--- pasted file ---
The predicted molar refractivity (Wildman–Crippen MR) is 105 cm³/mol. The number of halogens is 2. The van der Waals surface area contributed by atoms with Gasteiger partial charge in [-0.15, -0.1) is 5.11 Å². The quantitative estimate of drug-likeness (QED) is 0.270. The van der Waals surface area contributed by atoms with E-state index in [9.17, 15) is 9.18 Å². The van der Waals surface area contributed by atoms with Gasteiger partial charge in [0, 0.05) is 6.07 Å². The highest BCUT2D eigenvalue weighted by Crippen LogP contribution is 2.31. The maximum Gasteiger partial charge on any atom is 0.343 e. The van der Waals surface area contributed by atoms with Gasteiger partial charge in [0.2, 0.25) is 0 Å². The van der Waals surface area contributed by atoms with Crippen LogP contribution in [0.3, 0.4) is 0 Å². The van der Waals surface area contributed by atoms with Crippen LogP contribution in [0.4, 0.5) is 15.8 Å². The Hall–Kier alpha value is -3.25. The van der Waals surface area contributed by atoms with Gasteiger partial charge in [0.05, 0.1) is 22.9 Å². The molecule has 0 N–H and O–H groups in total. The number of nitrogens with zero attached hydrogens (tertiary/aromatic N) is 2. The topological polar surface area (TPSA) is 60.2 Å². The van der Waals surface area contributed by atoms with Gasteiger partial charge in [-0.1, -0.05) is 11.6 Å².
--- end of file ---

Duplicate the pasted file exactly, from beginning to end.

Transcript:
The predicted molar refractivity (Wildman–Crippen MR) is 105 cm³/mol. The number of halogens is 2. The van der Waals surface area contributed by atoms with Gasteiger partial charge in [-0.15, -0.1) is 5.11 Å². The quantitative estimate of drug-likeness (QED) is 0.270. The van der Waals surface area contributed by atoms with E-state index in [9.17, 15) is 9.18 Å². The van der Waals surface area contributed by atoms with Gasteiger partial charge in [0, 0.05) is 6.07 Å². The highest BCUT2D eigenvalue weighted by Crippen LogP contribution is 2.31. The maximum Gasteiger partial charge on any atom is 0.343 e. The van der Waals surface area contributed by atoms with Gasteiger partial charge in [0.2, 0.25) is 0 Å². The van der Waals surface area contributed by atoms with Crippen LogP contribution in [0.3, 0.4) is 0 Å². The van der Waals surface area contributed by atoms with Crippen LogP contribution in [0.4, 0.5) is 15.8 Å². The Hall–Kier alpha value is -3.25. The van der Waals surface area contributed by atoms with Gasteiger partial charge in [0.05, 0.1) is 22.9 Å². The molecule has 0 N–H and O–H groups in total. The number of nitrogens with zero attached hydrogens (tertiary/aromatic N) is 2. The topological polar surface area (TPSA) is 60.2 Å². The van der Waals surface area contributed by atoms with Gasteiger partial charge in [-0.1, -0.05) is 11.6 Å².